Can you use the same word to say you subscribe to an idea? Like in English, you could say "I subscribe to an alternative point of view." Does abonnieren work in that sentence, too? Or does it only refer to paid subscriptions to goods or services?
No, that doesn't work -- "abonnieren" is only "ask for something to be sent to you regularly" (or for some service to be provided to you regularly, e.g. pay TV).
It means to hold a certain point of view - it's used to identify yourself as part of a group that believes in a certain model or theory or like. You'd probably never "subscribe to the idea that movie X is better than movie Y" unless that is well debated point in a fandom but you might "subscribe to the Austrian school of economics"
Ok, so "subscribing to an idea" would be like - something new comes along and you think that could be true, so you say - subscribe me to that idea, for example... subscribe me to the idea that the Earth is flat.
no. In English "subscribe to an idea" is more like agreeing with it, accepting it, or better yet, buying into it
YES!!! exactly what i came to look for into these comments. Someone could please clarify this? If the english translation is "TO the newspaper" doesn't mean it is indirect object ?
I think it's just the nature of the verb. You can say "We take the newspaper" to mean a similar thing (although the context would have to determine that you mean a subscription rather than stealing one, and that might be clearer if you named a specific paper, e.g. "We take the New York Times") and in that case it's definitely not an indirect object but a direct object (see definition 1.7 here: http://en.wiktionary.org/wiki/take)
But "subscribe to" is idiomatic in English... Actually, I was always under the impression that English usually considers nouns indirect objects only when that "to" is missing. (because I was taught that major sentence elements won't be in prepositional phrases, and while "to" is also in the English infinitive where it isn't a prepositional phrase, "to" indicating receipt of action and direct object is somewhat plausible as an adverbial phrase) "I gave him your card" has an indirect object, but I would have doubted "I took a lasagna to her". The internet at large does not seem to agree with me on this.
So you can ignore most of that paragraph if you like--more relevant is that in English it seems you need a direct object first before there can be an indirect object. Of course in German some verbs require the dative for their objects regardless, like "Ich danke dir", but it looks like abonnieren isn't one of them.
Yes, in English it is an indirect object, but in german not.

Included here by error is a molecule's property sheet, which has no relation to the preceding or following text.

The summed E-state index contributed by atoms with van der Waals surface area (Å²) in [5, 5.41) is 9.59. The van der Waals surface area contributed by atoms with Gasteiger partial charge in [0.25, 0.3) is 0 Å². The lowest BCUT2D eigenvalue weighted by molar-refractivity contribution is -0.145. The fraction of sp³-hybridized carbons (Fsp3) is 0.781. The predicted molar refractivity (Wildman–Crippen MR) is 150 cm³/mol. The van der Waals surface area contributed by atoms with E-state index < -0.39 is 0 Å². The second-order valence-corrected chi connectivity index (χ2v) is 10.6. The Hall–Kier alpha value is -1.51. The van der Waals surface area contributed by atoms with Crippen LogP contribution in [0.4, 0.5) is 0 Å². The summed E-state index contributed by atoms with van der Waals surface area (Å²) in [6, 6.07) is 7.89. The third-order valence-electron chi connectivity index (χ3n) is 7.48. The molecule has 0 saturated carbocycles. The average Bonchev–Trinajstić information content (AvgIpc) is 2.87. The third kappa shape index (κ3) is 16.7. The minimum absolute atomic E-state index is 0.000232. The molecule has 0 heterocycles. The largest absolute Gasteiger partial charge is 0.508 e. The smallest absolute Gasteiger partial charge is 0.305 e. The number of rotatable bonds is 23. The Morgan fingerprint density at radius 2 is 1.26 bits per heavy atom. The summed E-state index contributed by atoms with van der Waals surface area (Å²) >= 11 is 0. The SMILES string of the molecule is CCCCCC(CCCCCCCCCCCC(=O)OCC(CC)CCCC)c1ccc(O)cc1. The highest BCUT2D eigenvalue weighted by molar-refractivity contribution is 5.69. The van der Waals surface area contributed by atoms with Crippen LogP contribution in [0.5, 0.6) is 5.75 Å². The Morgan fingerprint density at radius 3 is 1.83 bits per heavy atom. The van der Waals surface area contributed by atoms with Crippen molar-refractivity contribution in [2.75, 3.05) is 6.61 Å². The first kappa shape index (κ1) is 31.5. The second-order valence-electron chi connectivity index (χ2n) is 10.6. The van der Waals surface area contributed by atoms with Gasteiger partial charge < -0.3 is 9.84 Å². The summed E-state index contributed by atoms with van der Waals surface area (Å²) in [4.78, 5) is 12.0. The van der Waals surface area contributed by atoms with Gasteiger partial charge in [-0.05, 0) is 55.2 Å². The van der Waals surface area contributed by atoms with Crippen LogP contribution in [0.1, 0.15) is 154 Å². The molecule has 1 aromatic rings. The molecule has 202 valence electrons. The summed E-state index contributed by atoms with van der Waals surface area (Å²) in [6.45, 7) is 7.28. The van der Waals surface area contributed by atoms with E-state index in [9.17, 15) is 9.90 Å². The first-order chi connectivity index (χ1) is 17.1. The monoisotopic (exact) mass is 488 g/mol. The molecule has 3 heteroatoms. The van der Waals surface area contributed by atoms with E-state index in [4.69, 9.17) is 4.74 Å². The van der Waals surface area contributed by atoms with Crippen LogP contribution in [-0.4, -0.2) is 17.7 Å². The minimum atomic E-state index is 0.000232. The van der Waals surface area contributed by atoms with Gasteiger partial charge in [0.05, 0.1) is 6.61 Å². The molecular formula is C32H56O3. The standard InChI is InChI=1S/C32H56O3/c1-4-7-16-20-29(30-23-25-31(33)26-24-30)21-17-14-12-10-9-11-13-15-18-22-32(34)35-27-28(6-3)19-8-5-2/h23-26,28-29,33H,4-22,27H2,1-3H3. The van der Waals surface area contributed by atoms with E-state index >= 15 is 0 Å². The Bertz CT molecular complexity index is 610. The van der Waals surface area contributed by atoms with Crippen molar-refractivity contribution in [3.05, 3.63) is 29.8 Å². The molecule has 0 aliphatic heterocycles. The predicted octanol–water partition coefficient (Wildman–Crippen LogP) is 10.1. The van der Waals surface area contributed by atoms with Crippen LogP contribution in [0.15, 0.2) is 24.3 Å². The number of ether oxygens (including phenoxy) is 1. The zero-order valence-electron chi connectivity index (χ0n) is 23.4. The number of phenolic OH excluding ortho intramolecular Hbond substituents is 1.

Just as we should not "translate term by term" the sentences, but instead learn the words usage, verb transitivity depends on the language, too.
For example, I'm a native portuguese speaker (Br), so I wouldn't expect that to be dative since for us there is no "to" equivalent in the sentence. We say "assinar o jornal", where "o" is just the article.
Hope that helps!
are there any english speakers here with good grammar-I'm having a mental blank-can you say "we subscribe for the newspaper" instead of "to the newspaper" or does that not make sense? ta!
No I'm a native English speaker and that doesn't sound right to me. Maybe the newspaper department in charge of getting subscriptions say that between themselves though ;)
I second Damien. In this particular context "for" does not sound right (yet it will not cause misunderstanding) . Note that in similar contexts, you can subscribe FOR a telephone service or FOR newspaper delivery. So there is no hard rule at work here.
From my limited observations, all German nouns ending with "-ung" are of feminine gender. (German speakers out there, please correct me if I'm wrong.) "Die Zeitung" (singular) is no exception, and the accusative form of "die" is still "die".
My answer was "I subscribe the newspaper", without TO, but I do not understand why. Can someone explain to me? Thanks.
Native English speaker here - that sentence just doesn't make sense in this context. Only saying that you "subscribe the newspaper" makes it sound like you're subscribing the newspaper to something, not you subscribing to it. Unfortunately, I can't explain the reason why you have to say "subscribe to," but maybe someone who can will see this?
No. "news" is "Nachrichten", "newspaper" is "Zeitung". And "to order" is just a one time puchase, "abonnieren" is getting every edition, i.e. "to subscribe".
So, how come this question get the definite article, yet the plural sentence stating "we subscribe to the newspapers" gets marked wrong if it has the article?
I believe it's because the plural form of newspapers is Zeitungen. The exercise here is looking for the singular.
Gave me this without before hand showing me what "abonnieren" meant, so I had to wing it. Got it wrong.
"subscribe to a newspaper" is standard English.
See e.g. http://www.dictionary.com/browse/subscribe sense 9, http://www.merriam-webster.com/dictionary/subscribe intransitive sense 2c, http://www.collinsdictionary.com/dictionary/english/subscribe sense 1.
Thank you very much! @ mizinamo - There are very good websites. (Vielen Dank! Es sind ausgesprochen gute Webseiten).
I stringli brlibe it shouldnt require subscribe TO, its German course, not English. Time on typing same staff with TO should be spent on next Duo exercizes, but not re typing same staff in english over and over on mobile screen.